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Tuesday, May 2, 2017

here's to hoping I write better than I crochet

When I was pregnant with Ella 13 years ago, I was put on restriction in the last few weeks of my pregnancy for reasons I don't recall. It wasn't bed rest, just rest rest. I did many things to occupy myself and prevent obsessive thoughts about my impending launch into motherhood.

I rolled change, read books and washed and folded teeny tiny onesies. I organized diapers, baby toiletries and the adorable shoes my infant would never wear because have you ever tried to stick a boneless chub of skin into a patent leather Mary Jane?

Bored of these tasks, I set my sights on crocheting a baby blanket. A quick resume of my crocheting abilities: I had made one, only one, scarf a decade before when someone showed me how to connect a single row of crochet stitches to another.

And so I stood in front of the stunning selection of yarns at Joann Fabrics, carefully selecting the color that would suit our baby, the baby we were intending to raise without the suffocating imposition of gender-specific colors. The girl baby who, though not yet born, owned things in yellows, creams and greens. I chose a purple yarn shot through with strands of indigo. At the register, the clerk scanned my yarn, put it in the bag and said, pleasantly, "What are you making?"

I put my hand over my giant belly the way pregnant women do and answered: "A baby blanket."

The woman looked up at me, down into the bag where she had just put my yarn and back up at me. "With two skeins of yarn?" she asked.

Now, I admit, I should have noted the tone of disbelief and slight judgment in her words. But, hyped up on pregnancy hormones as I was, I smiled and nodded proudly.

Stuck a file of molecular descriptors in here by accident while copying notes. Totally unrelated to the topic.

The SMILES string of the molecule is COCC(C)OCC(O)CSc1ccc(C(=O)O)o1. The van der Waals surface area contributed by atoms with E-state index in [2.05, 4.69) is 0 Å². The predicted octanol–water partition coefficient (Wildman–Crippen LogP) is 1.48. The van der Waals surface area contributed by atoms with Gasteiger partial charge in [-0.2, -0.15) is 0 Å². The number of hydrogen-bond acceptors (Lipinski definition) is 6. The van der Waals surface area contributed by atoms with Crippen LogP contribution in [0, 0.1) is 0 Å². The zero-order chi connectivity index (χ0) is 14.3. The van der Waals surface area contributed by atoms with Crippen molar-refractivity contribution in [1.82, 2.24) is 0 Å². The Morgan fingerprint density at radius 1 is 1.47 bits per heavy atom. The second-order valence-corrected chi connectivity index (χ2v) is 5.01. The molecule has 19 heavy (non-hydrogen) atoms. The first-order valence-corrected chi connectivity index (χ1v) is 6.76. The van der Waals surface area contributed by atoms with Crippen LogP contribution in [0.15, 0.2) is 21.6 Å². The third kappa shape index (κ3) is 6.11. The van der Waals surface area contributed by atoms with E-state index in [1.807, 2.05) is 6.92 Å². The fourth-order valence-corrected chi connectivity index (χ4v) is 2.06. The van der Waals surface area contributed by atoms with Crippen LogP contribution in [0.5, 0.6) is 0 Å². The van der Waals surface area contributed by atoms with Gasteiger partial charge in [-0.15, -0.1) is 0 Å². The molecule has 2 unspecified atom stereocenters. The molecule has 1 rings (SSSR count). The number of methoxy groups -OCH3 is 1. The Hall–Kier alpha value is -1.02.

Being the novice that I was, I wasn't sure how long to make the first row, the platform of the entire project. I decided that longer was better than shorter- because who wants a short blanket?- and crocheted a row the length of my body. Satisfied, I expertly turned the corner and proceeded to attach a second row to my first. Back and forth I went, rocking back and forth in the glider, feeling my baby kick intermittently with excitement. I was the epitome of a mother awaiting her baby.

Unfortunately, something unexplainable happened as I went along. The length of the blanket began to shorten. This was lamentable, given that it was meant to keep my baby warm, but worse, the blanket also seemed to be curving inward slightly. It seemed my amateur hands had accidentally tightened the stitches as I went, drawing the edges in toward each other.

I knew exactly how to fix it. I would just add some extra stitches on the end of each row to even the blanket out and make it flat once again. After all, I had already proven I could crochet a scarf and wasn't a blanket just a giant scarf?

It is hard to fully explain the transformation that occurred over the next week in my baby's "blanket" (regretfully, air quotes are required from here on). It continued to shrink and curl in on itself, like failure, but also like a hug. And because I kept trying to correct my errors, it curled up on each side, hollowing itself out like a bowl.

I finished one skein and was halfway through the second, considering giving up but not sure my fragile mental state could handle it. After all, if I couldn't succeed at making my baby a blanket, how was I going to succeed at making my baby into a person?

Sandi's mother, a career wise-cracker, examined my work during her next visit. She shook her head. "I'm confused about how you did this," she said, "But the really surprising part is that you have kept going. Look how many stitches of perseverance there are here."